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Millions Take to Social Media in Global Campaign to Remember Holocaust

World Jewish Congress

Intro: January is International Holocaust Remembrance Month and a global social media campaign is underway to bring awareness to it. “We Remember” is designed by the World Jewish Congress as an educational tool and statement against hatred. The campaign asks people to post statements and pictures with #WeRemember. In the second year of the campaign they hope to reach some 500 million people. Betty Ehrenberg is the North American Executive Director of the World Jewish Congress and she recently spoke to KNAU’s Justin Regan.

Justin Regan: What is the 'We Remember' campaign and how did it come about?

Betty Ehrenberg: The “We Remember” campaign is a social media campaign that we launched last year in 2017 in order to spread as many statements of Holocaust remembrance on social media as far and wide as we could. And the reason we did this is we have been watching with horror and alarm as anti-Semitism, racism, hatred, bigotry and discrimination against so many groups have been on the rise in so many areas of the world. And we decided that the world needed a good dose of Holocaust remembrance education.

JR: When it comes to educating people about the Holocaust and other genocides, what kind of role do you think social media plays in it? How is it changing things?

BE: I think today social media has revolutionized communications in the sense that things travel so quickly. And in truth, the World Jewish Congress has been monitoring hatred and anti-Semitism and we see it spreading like wildfire on social media. And we decided that we needed to fight back. And this we believe has a lot of potential. Last year we found 250 million statements against racism and discrimination. Which was much more than what we had ever believed or dreamed. And so this year we decided to do it again. We’re feeling really very encouraged that many people are against hatred and we think we have to magnify their voices.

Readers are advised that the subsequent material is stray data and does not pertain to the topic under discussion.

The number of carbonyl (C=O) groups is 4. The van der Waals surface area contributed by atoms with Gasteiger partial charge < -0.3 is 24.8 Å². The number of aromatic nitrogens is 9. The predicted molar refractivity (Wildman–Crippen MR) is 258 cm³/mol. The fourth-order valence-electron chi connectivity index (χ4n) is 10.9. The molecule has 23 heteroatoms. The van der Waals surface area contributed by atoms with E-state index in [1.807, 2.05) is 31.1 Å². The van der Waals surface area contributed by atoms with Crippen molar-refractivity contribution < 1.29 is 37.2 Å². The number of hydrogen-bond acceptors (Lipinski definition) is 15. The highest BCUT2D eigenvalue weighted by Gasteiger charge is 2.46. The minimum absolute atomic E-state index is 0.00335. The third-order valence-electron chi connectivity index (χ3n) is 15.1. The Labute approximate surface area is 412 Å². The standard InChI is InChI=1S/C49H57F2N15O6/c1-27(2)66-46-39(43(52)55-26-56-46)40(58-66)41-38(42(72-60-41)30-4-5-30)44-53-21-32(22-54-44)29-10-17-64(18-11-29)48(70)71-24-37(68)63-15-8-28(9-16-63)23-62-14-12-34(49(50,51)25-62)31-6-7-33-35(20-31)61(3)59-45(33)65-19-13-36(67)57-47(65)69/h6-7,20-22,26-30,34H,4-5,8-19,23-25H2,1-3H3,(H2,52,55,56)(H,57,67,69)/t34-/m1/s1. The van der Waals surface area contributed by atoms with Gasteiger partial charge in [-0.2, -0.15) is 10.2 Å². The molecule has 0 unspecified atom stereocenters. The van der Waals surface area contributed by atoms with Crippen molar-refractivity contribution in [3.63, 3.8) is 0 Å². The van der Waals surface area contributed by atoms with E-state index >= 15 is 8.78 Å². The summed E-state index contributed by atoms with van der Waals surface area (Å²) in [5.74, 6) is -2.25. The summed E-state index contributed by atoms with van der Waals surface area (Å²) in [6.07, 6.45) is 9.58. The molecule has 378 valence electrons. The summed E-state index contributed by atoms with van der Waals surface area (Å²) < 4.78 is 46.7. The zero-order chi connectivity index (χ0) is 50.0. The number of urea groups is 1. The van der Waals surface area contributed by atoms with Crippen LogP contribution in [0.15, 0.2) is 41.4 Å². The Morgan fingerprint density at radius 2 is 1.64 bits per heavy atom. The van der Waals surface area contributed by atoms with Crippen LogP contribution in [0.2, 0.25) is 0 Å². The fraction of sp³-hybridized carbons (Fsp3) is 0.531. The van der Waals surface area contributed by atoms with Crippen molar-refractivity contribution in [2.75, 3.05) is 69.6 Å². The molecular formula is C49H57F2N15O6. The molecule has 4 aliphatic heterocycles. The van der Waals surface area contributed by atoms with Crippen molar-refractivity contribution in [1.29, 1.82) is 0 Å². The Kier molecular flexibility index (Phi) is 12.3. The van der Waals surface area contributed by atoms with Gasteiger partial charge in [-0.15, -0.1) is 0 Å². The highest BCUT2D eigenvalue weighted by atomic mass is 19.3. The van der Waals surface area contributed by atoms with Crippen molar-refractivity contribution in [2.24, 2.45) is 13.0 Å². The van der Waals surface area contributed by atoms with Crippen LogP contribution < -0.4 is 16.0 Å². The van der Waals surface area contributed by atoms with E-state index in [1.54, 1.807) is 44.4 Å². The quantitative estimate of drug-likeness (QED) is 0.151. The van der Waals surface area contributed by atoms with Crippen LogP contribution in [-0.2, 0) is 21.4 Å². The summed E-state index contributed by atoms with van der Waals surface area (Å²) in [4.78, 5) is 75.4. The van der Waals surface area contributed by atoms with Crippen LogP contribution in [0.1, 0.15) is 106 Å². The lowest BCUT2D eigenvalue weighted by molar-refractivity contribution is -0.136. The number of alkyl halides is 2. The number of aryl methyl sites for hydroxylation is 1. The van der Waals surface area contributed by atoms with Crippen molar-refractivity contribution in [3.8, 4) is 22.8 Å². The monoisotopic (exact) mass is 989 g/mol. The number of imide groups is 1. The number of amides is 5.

JR: This campaign has reached hundreds of millions of people. What are some unique moments or stories that have come about from it?

BE: One of the most moving are when Holocaust survivors will pose with their grandchildren and will hold up a sign ‘We Remember’. And we see a family connection. We see love. It’s a very moving reminder to the world that what happened did not happen to numbers. Six million sounds like a number, it’s a number that’s very hard to wrap your head around. These were people. These were people with names. So when we see survivors who have families and the continuing generations to me it’s the most moving.

JR: How does this campaign work to turn social media posts into action? 

BE: That’s a very good question, because sometimes you are hoping that it doesn’t end with just a posting to a hashtag. That this is going to inspire young people to speak to each other about it. That it will inspire teachers and educators to talk more about this in their classrooms. Young people are really are foremost hope in this. If they see on social media language condemning hatred in a language they understand, this gives us hope that the future generations will not forget. I’m a daughter of Holocaust survivors. Both my parents have passed away. We’re watching the numbers of the survivors dwindle because many of them are elderly now and who is going to be the one to tell their story? So I believe it’s very important for us to make sure that young people participate because they can bring it to the classroom and bring it to their friends.

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